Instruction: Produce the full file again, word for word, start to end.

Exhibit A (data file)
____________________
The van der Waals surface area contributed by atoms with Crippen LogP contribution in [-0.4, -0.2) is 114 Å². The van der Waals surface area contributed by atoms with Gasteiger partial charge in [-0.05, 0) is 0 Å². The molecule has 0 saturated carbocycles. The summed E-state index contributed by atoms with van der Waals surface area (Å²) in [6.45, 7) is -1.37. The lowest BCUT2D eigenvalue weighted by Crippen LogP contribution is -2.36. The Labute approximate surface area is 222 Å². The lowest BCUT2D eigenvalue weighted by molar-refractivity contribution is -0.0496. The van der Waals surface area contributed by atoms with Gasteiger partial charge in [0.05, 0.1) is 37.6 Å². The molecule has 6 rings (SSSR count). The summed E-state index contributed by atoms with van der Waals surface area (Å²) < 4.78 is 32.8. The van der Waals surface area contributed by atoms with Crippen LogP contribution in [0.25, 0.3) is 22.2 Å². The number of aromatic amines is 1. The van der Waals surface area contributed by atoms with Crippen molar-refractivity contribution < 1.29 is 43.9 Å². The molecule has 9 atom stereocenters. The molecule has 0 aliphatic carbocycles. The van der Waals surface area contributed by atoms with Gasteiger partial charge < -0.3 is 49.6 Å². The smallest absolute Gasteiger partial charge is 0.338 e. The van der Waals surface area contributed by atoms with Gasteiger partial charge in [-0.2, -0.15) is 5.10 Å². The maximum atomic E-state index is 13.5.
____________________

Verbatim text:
The van der Waals surface area contributed by atoms with Crippen LogP contribution in [-0.4, -0.2) is 114 Å². The van der Waals surface area contributed by atoms with Gasteiger partial charge in [-0.05, 0) is 0 Å². The molecule has 0 saturated carbocycles. The summed E-state index contributed by atoms with van der Waals surface area (Å²) in [6.45, 7) is -1.37. The lowest BCUT2D eigenvalue weighted by Crippen LogP contribution is -2.36. The Labute approximate surface area is 222 Å². The lowest BCUT2D eigenvalue weighted by molar-refractivity contribution is -0.0496. The van der Waals surface area contributed by atoms with Gasteiger partial charge in [0.05, 0.1) is 37.6 Å². The molecule has 6 rings (SSSR count). The summed E-state index contributed by atoms with van der Waals surface area (Å²) < 4.78 is 32.8. The van der Waals surface area contributed by atoms with Crippen LogP contribution in [0.25, 0.3) is 22.2 Å². The number of aromatic amines is 1. The van der Waals surface area contributed by atoms with Crippen molar-refractivity contribution < 1.29 is 43.9 Å². The molecule has 9 atom stereocenters. The molecule has 0 aliphatic carbocycles. The van der Waals surface area contributed by atoms with Gasteiger partial charge < -0.3 is 49.6 Å². The smallest absolute Gasteiger partial charge is 0.338 e. The van der Waals surface area contributed by atoms with Gasteiger partial charge in [-0.2, -0.15) is 5.10 Å². The maximum atomic E-state index is 13.5.